Wednesday, August 31, 2011

Re-Visiting the Past...

It Comes In Waves...

On Halloween, around 2:00pm, my grandmother, my halmuhni, left us to be with the Father.

She passed away with her daughter, my mom, beside her singing a song of Praise to our Maker. As my mom sang, "Hallelujah," my halmuhni exhaled her very last breath.

Around an hour after, I arrived, at her room in the hospital. There, on the bed, my halmuhni rested, her face serene, peaceful... she was freed from the emptiness of Alzheimer's and the slow agony of congestive heart failure.

There's so much about her that I want to share, but I don't know where to begin.

She raised me. It was just us three... my halmuhni, mom, and me, living together in a tiny one bedroom apartment in Flushing. Even when I was living in Korea, I think it was just us three.

My halmuhni was strong. The many years of hardship as a housewife taking care of her husband and the in-laws: his father, his mother, and his siblings; made her physically strong. I don't think I ever felt her hands soft; Hers were calloused and thuggish. But they were there to blow my snotty nose. And they reached out during the final weeks of her life... to be held. I didn't get to hold her hands at all when I saw her on the bed.

My halmuhni was strong. Her father didn't believe that girls should learn to read or write. She was illiterate. But her lack of education didn't stop her from asserting herself when people better educated than her would try to cut her down. She demanded attention and respect, especially from her well educated children and grandchildren. However much we knew or understood about anything and everything, no one had better disrespect her. My mom called her stubborn, but I think halmuhni had to be.

My halmuhni was fierce. She had lost two children. One at birth and the other in adulthood to a disease common to children. She even suffered her husband's infidelity many times over. But she still stood tall. When granddad, hallabuhji, was too sick to take care of himself and moved in with us, she got him to convert to Catholicism, just so that they could be buried as husband and wife, together in a land sanctified by the Church.

My halmuhni was fierce. So fierce that she died on a day where we're supposed to commemorate the dead and the paranormal, Halloween. She was fiercer than Jennifer Hudson ever was when she told Jamie Fox, "You're gonna love me!" I think her final statement to us, and I laugh when I think about it, was: "you'd best remember me; you'd best love me!"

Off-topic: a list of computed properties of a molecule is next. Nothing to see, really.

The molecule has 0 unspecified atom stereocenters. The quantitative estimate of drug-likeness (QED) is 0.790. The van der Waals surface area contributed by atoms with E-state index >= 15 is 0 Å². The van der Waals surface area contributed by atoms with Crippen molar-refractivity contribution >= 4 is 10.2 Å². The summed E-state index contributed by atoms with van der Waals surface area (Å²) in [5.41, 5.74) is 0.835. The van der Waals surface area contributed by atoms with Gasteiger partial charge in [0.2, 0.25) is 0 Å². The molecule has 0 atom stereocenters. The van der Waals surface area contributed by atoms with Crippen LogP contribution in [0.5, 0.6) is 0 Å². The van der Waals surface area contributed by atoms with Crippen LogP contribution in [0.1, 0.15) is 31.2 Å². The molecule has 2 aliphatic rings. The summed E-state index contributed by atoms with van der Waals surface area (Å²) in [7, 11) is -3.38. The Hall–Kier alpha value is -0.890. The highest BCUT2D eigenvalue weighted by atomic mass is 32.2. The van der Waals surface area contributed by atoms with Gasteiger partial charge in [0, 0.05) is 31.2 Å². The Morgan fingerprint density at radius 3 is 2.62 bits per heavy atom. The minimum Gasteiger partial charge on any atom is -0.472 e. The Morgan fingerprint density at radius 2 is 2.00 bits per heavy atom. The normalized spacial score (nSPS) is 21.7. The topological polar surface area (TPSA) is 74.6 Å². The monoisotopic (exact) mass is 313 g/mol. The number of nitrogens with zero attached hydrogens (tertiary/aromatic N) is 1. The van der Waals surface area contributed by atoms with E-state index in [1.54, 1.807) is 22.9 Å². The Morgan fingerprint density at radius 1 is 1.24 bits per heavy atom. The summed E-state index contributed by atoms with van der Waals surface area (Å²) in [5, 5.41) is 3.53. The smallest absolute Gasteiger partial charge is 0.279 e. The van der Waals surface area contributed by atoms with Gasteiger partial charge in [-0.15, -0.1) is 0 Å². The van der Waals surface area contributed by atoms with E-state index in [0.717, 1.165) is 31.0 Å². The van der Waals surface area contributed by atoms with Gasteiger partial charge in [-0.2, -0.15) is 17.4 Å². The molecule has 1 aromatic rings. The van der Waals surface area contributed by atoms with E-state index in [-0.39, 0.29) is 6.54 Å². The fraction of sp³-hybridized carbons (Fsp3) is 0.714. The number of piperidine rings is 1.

My halmuhni was beautiful. I remember when I was in grade school, I was teaching her how to sign her name for some reason. She was on the kitchen table, with a pen on her name, writing her name one letter at time repeatedly. Her penmanship was shaky at first. But after several sheets of paper were used up, after she was satisfied, she stopped. It was like watching her make noodles, kalgooksu. After the dough was flattened to the perfect thinness, she'd carefully fold it a few times, dusting each layer with flour so that it wouldn't stick on to itself; and with a chef knife, she'd cut each noodle strand so fine and perfect. It was art. Her signature had to be beautiful, like her noodles.

My halmuhni was beautiful. It's funny... late in her life, many non-Asian hospital and nursing home clerks and staff mistook her for a man. I don't know why. She was beautiful.

Strong, fierce, and beautiful.

Her given name was Do-Im, a very uncommon Korean name for a very special lady.

She's survived by her eldest, my mom, and her grandson, me; by her second daughter, her three grandchildren, and her five great-grandchildren; her grandson, the deceased son's son; her youngest daughter and her two grandchildren; her middle son and her two grandsons; and her baby son, and her two grandchildren.

We never used the word, "Love," in our household. It's a very Korean thing to do: not using the word, "Love,' but expressing it in other ways. But I want everyone to know, I loved my halmuhni.

I love you, Halmuhni. And I miss you.

Re-Visiting the Past...

100 Things About Me

Since I suffer from a certain lack of originalité, I figured I'd imitate those who have gone before and defer to their better sensibility.
  1. I was born in then a rapidly burgeoning metropolis of a small, still divided, Far East Asian country. The year Mom and I emigrated, the city was a year away from hosting a big Pan-Asian sporting event, an event the country leaders called a dress rehearsal for the largest 16 days of international sporting festivities the city was to host in three years time. The city was in a buzz beautifying for these two events by tearing down shanty neighborhoods, putting in a few new subway lines, widening roads, building skyscrapers, and oh yeah, planting flowers. When I last visited my old neighborhood three years ago, I hardly recognized it at all: it was completely transformed, lined with many tall apartment buildings that looked uncannily like pre-school Lego blocks. Too bad there aren't any earthquakes in that country.